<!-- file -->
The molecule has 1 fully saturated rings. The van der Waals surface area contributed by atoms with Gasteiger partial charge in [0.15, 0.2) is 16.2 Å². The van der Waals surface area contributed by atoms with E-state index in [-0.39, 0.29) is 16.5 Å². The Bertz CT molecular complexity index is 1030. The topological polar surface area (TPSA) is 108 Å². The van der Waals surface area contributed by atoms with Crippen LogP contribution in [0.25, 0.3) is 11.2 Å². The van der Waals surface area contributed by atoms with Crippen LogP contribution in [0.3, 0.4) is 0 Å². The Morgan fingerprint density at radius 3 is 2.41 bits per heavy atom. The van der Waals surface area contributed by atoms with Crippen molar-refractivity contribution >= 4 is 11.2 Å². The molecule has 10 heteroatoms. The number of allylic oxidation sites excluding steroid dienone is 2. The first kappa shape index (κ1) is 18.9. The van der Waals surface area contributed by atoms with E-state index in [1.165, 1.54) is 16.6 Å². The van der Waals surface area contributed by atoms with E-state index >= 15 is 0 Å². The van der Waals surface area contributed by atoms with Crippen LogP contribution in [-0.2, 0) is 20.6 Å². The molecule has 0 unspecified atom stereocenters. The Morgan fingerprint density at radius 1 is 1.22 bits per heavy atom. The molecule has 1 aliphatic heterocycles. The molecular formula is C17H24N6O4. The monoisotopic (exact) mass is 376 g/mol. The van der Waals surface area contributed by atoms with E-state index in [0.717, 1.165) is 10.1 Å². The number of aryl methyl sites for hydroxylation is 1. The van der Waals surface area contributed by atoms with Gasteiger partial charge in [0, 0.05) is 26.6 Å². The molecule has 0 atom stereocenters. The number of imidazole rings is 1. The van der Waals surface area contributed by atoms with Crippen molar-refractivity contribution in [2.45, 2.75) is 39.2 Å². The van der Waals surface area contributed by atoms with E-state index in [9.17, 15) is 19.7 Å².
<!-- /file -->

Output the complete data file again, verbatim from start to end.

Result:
The molecule has 1 fully saturated rings. The van der Waals surface area contributed by atoms with Gasteiger partial charge in [0.15, 0.2) is 16.2 Å². The van der Waals surface area contributed by atoms with E-state index in [-0.39, 0.29) is 16.5 Å². The Bertz CT molecular complexity index is 1030. The topological polar surface area (TPSA) is 108 Å². The van der Waals surface area contributed by atoms with Crippen LogP contribution in [0.25, 0.3) is 11.2 Å². The van der Waals surface area contributed by atoms with Crippen LogP contribution in [0.3, 0.4) is 0 Å². The Morgan fingerprint density at radius 3 is 2.41 bits per heavy atom. The van der Waals surface area contributed by atoms with Crippen molar-refractivity contribution >= 4 is 11.2 Å². The molecule has 10 heteroatoms. The number of allylic oxidation sites excluding steroid dienone is 2. The first kappa shape index (κ1) is 18.9. The van der Waals surface area contributed by atoms with E-state index in [1.165, 1.54) is 16.6 Å². The van der Waals surface area contributed by atoms with E-state index >= 15 is 0 Å². The van der Waals surface area contributed by atoms with Crippen LogP contribution in [-0.2, 0) is 20.6 Å². The molecule has 0 unspecified atom stereocenters. The Morgan fingerprint density at radius 1 is 1.22 bits per heavy atom. The molecule has 1 aliphatic heterocycles. The molecular formula is C17H24N6O4. The monoisotopic (exact) mass is 376 g/mol. The van der Waals surface area contributed by atoms with E-state index in [0.717, 1.165) is 10.1 Å². The number of aryl methyl sites for hydroxylation is 1. The van der Waals surface area contributed by atoms with Gasteiger partial charge in [0, 0.05) is 26.6 Å². The molecule has 0 atom stereocenters. The number of imidazole rings is 1. The van der Waals surface area contributed by atoms with Crippen molar-refractivity contribution in [2.45, 2.75) is 39.2 Å². The van der Waals surface area contributed by atoms with E-state index in [9.17, 15) is 19.7 Å².